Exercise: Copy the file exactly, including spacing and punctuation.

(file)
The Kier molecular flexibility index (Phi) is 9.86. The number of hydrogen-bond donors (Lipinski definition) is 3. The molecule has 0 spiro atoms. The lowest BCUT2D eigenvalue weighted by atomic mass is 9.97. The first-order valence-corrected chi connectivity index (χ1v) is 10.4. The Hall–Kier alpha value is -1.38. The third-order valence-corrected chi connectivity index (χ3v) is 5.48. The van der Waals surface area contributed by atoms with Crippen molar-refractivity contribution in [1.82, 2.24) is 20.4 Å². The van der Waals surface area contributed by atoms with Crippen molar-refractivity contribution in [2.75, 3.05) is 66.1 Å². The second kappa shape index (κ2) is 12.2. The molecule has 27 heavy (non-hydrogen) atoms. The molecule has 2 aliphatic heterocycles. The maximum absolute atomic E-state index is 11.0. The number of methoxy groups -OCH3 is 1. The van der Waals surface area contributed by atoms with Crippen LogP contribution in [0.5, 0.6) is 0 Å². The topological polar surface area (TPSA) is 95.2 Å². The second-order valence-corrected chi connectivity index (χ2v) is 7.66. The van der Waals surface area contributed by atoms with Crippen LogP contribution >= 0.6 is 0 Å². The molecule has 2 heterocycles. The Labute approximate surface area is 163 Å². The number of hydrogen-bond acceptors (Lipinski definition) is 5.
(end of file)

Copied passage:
The Kier molecular flexibility index (Phi) is 9.86. The number of hydrogen-bond donors (Lipinski definition) is 3. The molecule has 0 spiro atoms. The lowest BCUT2D eigenvalue weighted by atomic mass is 9.97. The first-order valence-corrected chi connectivity index (χ1v) is 10.4. The Hall–Kier alpha value is -1.38. The third-order valence-corrected chi connectivity index (χ3v) is 5.48. The van der Waals surface area contributed by atoms with Crippen molar-refractivity contribution in [1.82, 2.24) is 20.4 Å². The van der Waals surface area contributed by atoms with Crippen molar-refractivity contribution in [2.75, 3.05) is 66.1 Å². The second kappa shape index (κ2) is 12.2. The molecule has 27 heavy (non-hydrogen) atoms. The molecule has 2 aliphatic heterocycles. The maximum absolute atomic E-state index is 11.0. The number of methoxy groups -OCH3 is 1. The van der Waals surface area contributed by atoms with Crippen LogP contribution in [0.5, 0.6) is 0 Å². The topological polar surface area (TPSA) is 95.2 Å². The second-order valence-corrected chi connectivity index (χ2v) is 7.66. The van der Waals surface area contributed by atoms with Crippen LogP contribution >= 0.6 is 0 Å². The molecule has 2 heterocycles. The Labute approximate surface area is 163 Å². The number of hydrogen-bond acceptors (Lipinski definition) is 5.